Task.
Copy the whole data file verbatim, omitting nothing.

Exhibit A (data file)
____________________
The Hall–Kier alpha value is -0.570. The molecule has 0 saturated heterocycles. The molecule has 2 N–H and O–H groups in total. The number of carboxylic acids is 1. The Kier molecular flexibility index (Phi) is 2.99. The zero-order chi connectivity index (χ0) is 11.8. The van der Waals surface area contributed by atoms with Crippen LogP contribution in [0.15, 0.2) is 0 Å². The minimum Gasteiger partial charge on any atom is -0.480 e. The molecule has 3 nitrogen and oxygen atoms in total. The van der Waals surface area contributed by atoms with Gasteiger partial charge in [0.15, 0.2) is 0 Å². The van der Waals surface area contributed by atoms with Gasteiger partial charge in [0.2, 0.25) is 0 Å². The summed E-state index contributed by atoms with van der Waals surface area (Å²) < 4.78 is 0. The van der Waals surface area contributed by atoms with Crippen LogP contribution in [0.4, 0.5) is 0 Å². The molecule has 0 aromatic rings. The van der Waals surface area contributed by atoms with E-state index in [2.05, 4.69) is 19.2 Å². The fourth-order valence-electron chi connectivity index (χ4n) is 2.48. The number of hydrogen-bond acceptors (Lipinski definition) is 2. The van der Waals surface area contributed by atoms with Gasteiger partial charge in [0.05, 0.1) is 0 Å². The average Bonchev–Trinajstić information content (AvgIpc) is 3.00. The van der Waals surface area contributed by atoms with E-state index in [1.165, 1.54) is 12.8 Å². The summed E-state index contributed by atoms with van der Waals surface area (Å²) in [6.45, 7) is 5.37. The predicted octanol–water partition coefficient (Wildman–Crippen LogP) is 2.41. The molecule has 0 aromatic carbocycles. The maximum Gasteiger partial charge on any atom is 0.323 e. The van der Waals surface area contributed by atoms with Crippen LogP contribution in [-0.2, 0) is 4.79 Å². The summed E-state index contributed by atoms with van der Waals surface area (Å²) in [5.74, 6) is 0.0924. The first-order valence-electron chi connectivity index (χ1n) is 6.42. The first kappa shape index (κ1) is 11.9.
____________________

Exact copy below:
The Hall–Kier alpha value is -0.570. The molecule has 0 saturated heterocycles. The molecule has 2 N–H and O–H groups in total. The number of carboxylic acids is 1. The Kier molecular flexibility index (Phi) is 2.99. The zero-order chi connectivity index (χ0) is 11.8. The van der Waals surface area contributed by atoms with Crippen LogP contribution in [0.15, 0.2) is 0 Å². The minimum Gasteiger partial charge on any atom is -0.480 e. The molecule has 3 nitrogen and oxygen atoms in total. The van der Waals surface area contributed by atoms with Gasteiger partial charge in [0.15, 0.2) is 0 Å². The van der Waals surface area contributed by atoms with Gasteiger partial charge in [0.2, 0.25) is 0 Å². The summed E-state index contributed by atoms with van der Waals surface area (Å²) < 4.78 is 0. The van der Waals surface area contributed by atoms with Crippen LogP contribution in [0.4, 0.5) is 0 Å². The molecule has 0 aromatic rings. The van der Waals surface area contributed by atoms with E-state index in [2.05, 4.69) is 19.2 Å². The fourth-order valence-electron chi connectivity index (χ4n) is 2.48. The number of hydrogen-bond acceptors (Lipinski definition) is 2. The van der Waals surface area contributed by atoms with Gasteiger partial charge in [0.05, 0.1) is 0 Å². The average Bonchev–Trinajstić information content (AvgIpc) is 3.00. The van der Waals surface area contributed by atoms with E-state index in [1.165, 1.54) is 12.8 Å². The summed E-state index contributed by atoms with van der Waals surface area (Å²) in [6.45, 7) is 5.37. The predicted octanol–water partition coefficient (Wildman–Crippen LogP) is 2.41. The molecule has 0 aromatic carbocycles. The maximum Gasteiger partial charge on any atom is 0.323 e. The van der Waals surface area contributed by atoms with Crippen LogP contribution in [-0.2, 0) is 4.79 Å². The summed E-state index contributed by atoms with van der Waals surface area (Å²) in [5.74, 6) is 0.0924. The first-order valence-electron chi connectivity index (χ1n) is 6.42. The first kappa shape index (κ1) is 11.9.